Liberated, the rest set off down the touchline to join him. They were everywhere, impossible to keep count of them all, something almost biblical about the sudden, surreal glimpse of Shkodran Mustafi’s crutches raised somewhere in the stampede. This was the resurrection and in the corner they were roaring, the pile of people growing, fans tumbling down the terrace. Everywhere there were embraces, screams. Duarte lifted Morales like a trophy. Jorge Miramón was in tears. They had actually done it. A boy in the stands fell exhausted into his dad’s arms.
Standing alone on the touchline, Mallorca manager Luis García silently waited for the Levante coach to return from the corner to shake his hand and congratulate him.
His name is Alessio Lisci and he had done what more experienced and supposedly more qualified men could not, the first coach to win with Levante this season. He is younger than the man who had just scored the winner and looks it too. Born in Rome in late 1985, Lisci never played beyond the seventh tier in Italy and began coaching early. One day, he wrote to every club in Spain. Three replied: one fell through; Atlético Madrid offered him a job coaching seven-a-side; and Levante invited him over to work in the academy. That was over ten years ago. Now, at 36, he is the youngest coach in La Liga.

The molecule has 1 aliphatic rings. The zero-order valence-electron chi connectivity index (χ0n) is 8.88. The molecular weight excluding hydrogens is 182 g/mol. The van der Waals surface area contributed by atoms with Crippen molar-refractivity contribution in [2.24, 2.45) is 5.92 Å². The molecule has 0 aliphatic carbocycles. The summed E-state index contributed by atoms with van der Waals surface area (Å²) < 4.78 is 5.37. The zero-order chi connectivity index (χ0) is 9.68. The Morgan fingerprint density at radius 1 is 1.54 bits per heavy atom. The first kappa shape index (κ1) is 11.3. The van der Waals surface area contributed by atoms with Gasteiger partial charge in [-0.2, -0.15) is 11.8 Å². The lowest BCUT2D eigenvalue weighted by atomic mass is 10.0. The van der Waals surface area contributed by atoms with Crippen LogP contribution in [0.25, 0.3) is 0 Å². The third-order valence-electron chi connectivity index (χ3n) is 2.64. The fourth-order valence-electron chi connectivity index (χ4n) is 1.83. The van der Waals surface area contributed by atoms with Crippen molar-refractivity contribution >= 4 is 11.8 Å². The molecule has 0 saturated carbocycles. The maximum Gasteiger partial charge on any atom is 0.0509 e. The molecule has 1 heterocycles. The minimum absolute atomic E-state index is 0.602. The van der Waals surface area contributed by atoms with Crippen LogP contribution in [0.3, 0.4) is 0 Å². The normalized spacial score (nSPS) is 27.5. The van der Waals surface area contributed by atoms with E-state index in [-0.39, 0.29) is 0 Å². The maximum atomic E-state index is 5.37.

The 10th Italian to manage here, on some list with Sacchi, Capello, Ancelotti and the rest, his experience was a little different. At youth level, coaching is not well paid so Lisci worked as salesman for an Italian food importer, visiting restaurants in the providing parmesan, pasta and tomato. “That helps,” he says, “because when hard times come, you know you have been through harder ones.” He briefly departed when the coach he worked under with the Juvenil A (U19s) was sacked but was called back, able to continue thanks to the Leonardo Da Vinci programme.
Nicknamed the Conte of Buñol, Lisci is methodical, open, ambitious, dedicated to the point of admitting it damages your personal life. He coached the Alevin D (U12), Infantil E (U13), Infantil C (U14), Cadete B (U16), Juvenil B (U18), and was been assistant coach in the Juvenil A (U19). In December 2020, he was given the B team. A year later, he was announced as first team coach.
Unable to afford anyone else, Levante knew there were few other options but also that they could trust him; he knew that if an opportunity ever presented itself, it would be because things were bad but that there was something there somewhere. Paco López had taken charge of more games than anyone in the club’s history, he was Levante, yet was sacked after picking up four points in eight games. Javier Pereira left having picked up three in seven, the entire sporting directorate sacked with him: Manolo Salvador, David Navarro and Manu Farjado. Lisci came with good will – he is one of them, a club man in the middle of the crowd talking to angry fans last Monday – but on an impossible mission, or so it goes.